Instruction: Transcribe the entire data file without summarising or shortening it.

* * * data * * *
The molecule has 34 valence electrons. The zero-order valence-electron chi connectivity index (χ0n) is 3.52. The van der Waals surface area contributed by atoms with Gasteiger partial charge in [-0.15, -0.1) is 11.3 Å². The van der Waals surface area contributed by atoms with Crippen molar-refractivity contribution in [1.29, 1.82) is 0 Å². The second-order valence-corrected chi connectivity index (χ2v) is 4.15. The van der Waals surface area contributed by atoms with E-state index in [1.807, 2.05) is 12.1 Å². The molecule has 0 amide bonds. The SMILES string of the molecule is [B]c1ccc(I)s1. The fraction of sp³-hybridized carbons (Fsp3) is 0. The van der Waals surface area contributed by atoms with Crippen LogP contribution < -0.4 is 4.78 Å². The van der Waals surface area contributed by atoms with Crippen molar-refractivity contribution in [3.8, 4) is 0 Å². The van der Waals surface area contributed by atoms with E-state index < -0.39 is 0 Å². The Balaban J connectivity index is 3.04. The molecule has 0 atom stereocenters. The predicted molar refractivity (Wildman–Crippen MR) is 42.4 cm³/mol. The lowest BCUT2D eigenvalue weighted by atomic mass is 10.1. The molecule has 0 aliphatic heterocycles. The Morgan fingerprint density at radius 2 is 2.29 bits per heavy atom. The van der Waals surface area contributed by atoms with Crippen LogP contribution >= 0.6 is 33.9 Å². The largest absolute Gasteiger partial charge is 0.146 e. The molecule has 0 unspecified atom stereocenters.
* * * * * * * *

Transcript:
The molecule has 34 valence electrons. The zero-order valence-electron chi connectivity index (χ0n) is 3.52. The van der Waals surface area contributed by atoms with Gasteiger partial charge in [-0.15, -0.1) is 11.3 Å². The van der Waals surface area contributed by atoms with Crippen molar-refractivity contribution in [1.29, 1.82) is 0 Å². The second-order valence-corrected chi connectivity index (χ2v) is 4.15. The van der Waals surface area contributed by atoms with E-state index in [1.807, 2.05) is 12.1 Å². The molecule has 0 amide bonds. The SMILES string of the molecule is [B]c1ccc(I)s1. The fraction of sp³-hybridized carbons (Fsp3) is 0. The van der Waals surface area contributed by atoms with Crippen LogP contribution < -0.4 is 4.78 Å². The van der Waals surface area contributed by atoms with Crippen molar-refractivity contribution in [3.8, 4) is 0 Å². The van der Waals surface area contributed by atoms with E-state index < -0.39 is 0 Å². The Balaban J connectivity index is 3.04. The molecule has 0 atom stereocenters. The predicted molar refractivity (Wildman–Crippen MR) is 42.4 cm³/mol. The lowest BCUT2D eigenvalue weighted by atomic mass is 10.1. The molecule has 0 aliphatic heterocycles. The Morgan fingerprint density at radius 2 is 2.29 bits per heavy atom. The van der Waals surface area contributed by atoms with Crippen LogP contribution >= 0.6 is 33.9 Å². The largest absolute Gasteiger partial charge is 0.146 e. The molecule has 0 unspecified atom stereocenters.